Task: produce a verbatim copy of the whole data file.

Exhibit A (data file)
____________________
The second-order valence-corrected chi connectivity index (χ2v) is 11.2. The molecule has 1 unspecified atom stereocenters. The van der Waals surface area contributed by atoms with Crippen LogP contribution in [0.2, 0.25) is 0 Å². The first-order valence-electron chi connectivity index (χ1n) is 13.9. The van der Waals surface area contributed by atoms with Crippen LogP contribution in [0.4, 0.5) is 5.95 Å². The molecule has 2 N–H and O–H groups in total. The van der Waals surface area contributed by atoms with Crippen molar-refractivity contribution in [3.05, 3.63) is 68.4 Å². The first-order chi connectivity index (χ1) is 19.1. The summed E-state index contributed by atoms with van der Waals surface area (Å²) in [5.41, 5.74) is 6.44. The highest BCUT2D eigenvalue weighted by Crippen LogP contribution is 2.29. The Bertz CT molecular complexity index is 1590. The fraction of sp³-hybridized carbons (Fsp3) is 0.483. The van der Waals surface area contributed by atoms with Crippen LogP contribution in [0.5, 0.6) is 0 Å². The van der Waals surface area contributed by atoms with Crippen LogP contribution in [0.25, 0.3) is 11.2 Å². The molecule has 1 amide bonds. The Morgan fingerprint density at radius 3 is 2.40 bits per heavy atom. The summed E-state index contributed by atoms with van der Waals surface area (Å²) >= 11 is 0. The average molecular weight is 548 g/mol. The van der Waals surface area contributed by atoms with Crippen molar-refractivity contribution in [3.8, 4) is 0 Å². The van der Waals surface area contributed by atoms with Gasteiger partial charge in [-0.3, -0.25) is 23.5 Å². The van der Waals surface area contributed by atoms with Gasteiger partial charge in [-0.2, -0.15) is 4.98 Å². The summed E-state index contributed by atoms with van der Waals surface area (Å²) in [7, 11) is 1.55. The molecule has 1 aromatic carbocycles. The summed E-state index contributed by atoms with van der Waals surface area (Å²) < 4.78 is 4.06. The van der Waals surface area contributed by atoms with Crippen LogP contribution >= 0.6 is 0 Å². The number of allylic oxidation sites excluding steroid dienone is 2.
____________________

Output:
The second-order valence-corrected chi connectivity index (χ2v) is 11.2. The molecule has 1 unspecified atom stereocenters. The van der Waals surface area contributed by atoms with Crippen LogP contribution in [0.2, 0.25) is 0 Å². The first-order valence-electron chi connectivity index (χ1n) is 13.9. The van der Waals surface area contributed by atoms with Crippen LogP contribution in [0.4, 0.5) is 5.95 Å². The molecule has 2 N–H and O–H groups in total. The van der Waals surface area contributed by atoms with Crippen molar-refractivity contribution in [3.05, 3.63) is 68.4 Å². The first-order chi connectivity index (χ1) is 19.1. The summed E-state index contributed by atoms with van der Waals surface area (Å²) in [5.41, 5.74) is 6.44. The highest BCUT2D eigenvalue weighted by Crippen LogP contribution is 2.29. The Bertz CT molecular complexity index is 1590. The fraction of sp³-hybridized carbons (Fsp3) is 0.483. The van der Waals surface area contributed by atoms with Crippen LogP contribution in [0.5, 0.6) is 0 Å². The van der Waals surface area contributed by atoms with Crippen LogP contribution in [0.25, 0.3) is 11.2 Å². The molecule has 1 amide bonds. The Morgan fingerprint density at radius 3 is 2.40 bits per heavy atom. The summed E-state index contributed by atoms with van der Waals surface area (Å²) >= 11 is 0. The average molecular weight is 548 g/mol. The van der Waals surface area contributed by atoms with Crippen molar-refractivity contribution in [3.8, 4) is 0 Å². The van der Waals surface area contributed by atoms with Gasteiger partial charge in [-0.3, -0.25) is 23.5 Å². The van der Waals surface area contributed by atoms with Gasteiger partial charge in [-0.2, -0.15) is 4.98 Å². The summed E-state index contributed by atoms with van der Waals surface area (Å²) in [7, 11) is 1.55. The molecule has 1 aromatic carbocycles. The summed E-state index contributed by atoms with van der Waals surface area (Å²) < 4.78 is 4.06. The van der Waals surface area contributed by atoms with Crippen LogP contribution >= 0.6 is 0 Å². The number of allylic oxidation sites excluding steroid dienone is 2.